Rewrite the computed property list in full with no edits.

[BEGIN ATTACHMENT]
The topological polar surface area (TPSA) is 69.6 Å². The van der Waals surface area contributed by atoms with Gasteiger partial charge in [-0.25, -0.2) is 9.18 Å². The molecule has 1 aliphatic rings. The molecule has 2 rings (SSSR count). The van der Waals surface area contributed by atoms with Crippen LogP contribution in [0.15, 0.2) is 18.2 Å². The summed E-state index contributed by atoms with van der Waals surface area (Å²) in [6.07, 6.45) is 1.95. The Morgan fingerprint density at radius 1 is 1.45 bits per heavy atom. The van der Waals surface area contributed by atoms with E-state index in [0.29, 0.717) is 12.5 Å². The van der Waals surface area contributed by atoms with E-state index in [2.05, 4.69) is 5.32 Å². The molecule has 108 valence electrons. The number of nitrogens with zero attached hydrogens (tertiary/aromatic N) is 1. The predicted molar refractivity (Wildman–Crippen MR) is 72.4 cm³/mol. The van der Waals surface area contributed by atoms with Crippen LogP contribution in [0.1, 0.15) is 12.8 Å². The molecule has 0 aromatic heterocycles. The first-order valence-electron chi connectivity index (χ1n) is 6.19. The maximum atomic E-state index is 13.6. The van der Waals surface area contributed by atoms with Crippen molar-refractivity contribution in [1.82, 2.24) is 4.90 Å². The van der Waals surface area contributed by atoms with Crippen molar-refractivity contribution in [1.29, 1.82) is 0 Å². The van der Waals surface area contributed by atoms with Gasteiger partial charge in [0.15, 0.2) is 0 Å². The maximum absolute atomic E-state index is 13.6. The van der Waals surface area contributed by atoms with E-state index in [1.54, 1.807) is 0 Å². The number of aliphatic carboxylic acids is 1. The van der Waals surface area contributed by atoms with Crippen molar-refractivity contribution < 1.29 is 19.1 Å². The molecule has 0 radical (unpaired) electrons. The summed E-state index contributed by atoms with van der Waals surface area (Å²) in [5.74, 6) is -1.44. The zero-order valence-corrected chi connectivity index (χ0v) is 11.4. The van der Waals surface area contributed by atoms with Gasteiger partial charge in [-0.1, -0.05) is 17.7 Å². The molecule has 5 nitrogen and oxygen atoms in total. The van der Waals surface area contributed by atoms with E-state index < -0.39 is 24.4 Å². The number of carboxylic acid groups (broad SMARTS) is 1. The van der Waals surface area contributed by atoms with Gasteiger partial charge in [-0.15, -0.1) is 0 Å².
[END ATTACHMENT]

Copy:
The topological polar surface area (TPSA) is 69.6 Å². The van der Waals surface area contributed by atoms with Gasteiger partial charge in [-0.25, -0.2) is 9.18 Å². The molecule has 1 aliphatic rings. The molecule has 2 rings (SSSR count). The van der Waals surface area contributed by atoms with Crippen LogP contribution in [0.15, 0.2) is 18.2 Å². The summed E-state index contributed by atoms with van der Waals surface area (Å²) in [6.07, 6.45) is 1.95. The Morgan fingerprint density at radius 1 is 1.45 bits per heavy atom. The van der Waals surface area contributed by atoms with E-state index in [0.29, 0.717) is 12.5 Å². The van der Waals surface area contributed by atoms with E-state index in [2.05, 4.69) is 5.32 Å². The molecule has 108 valence electrons. The number of nitrogens with zero attached hydrogens (tertiary/aromatic N) is 1. The predicted molar refractivity (Wildman–Crippen MR) is 72.4 cm³/mol. The van der Waals surface area contributed by atoms with Crippen LogP contribution in [0.1, 0.15) is 12.8 Å². The molecule has 0 aromatic heterocycles. The first-order valence-electron chi connectivity index (χ1n) is 6.19. The maximum atomic E-state index is 13.6. The van der Waals surface area contributed by atoms with Crippen molar-refractivity contribution in [1.82, 2.24) is 4.90 Å². The van der Waals surface area contributed by atoms with Crippen molar-refractivity contribution in [1.29, 1.82) is 0 Å². The van der Waals surface area contributed by atoms with Gasteiger partial charge in [0.15, 0.2) is 0 Å². The maximum absolute atomic E-state index is 13.6. The van der Waals surface area contributed by atoms with E-state index in [1.54, 1.807) is 0 Å². The number of aliphatic carboxylic acids is 1. The van der Waals surface area contributed by atoms with Crippen molar-refractivity contribution < 1.29 is 19.1 Å². The molecule has 0 radical (unpaired) electrons. The summed E-state index contributed by atoms with van der Waals surface area (Å²) in [5.74, 6) is -1.44. The zero-order valence-corrected chi connectivity index (χ0v) is 11.4. The van der Waals surface area contributed by atoms with Gasteiger partial charge in [-0.1, -0.05) is 17.7 Å². The molecule has 5 nitrogen and oxygen atoms in total. The van der Waals surface area contributed by atoms with E-state index < -0.39 is 24.4 Å². The number of carboxylic acid groups (broad SMARTS) is 1. The van der Waals surface area contributed by atoms with Gasteiger partial charge in [-0.15, -0.1) is 0 Å².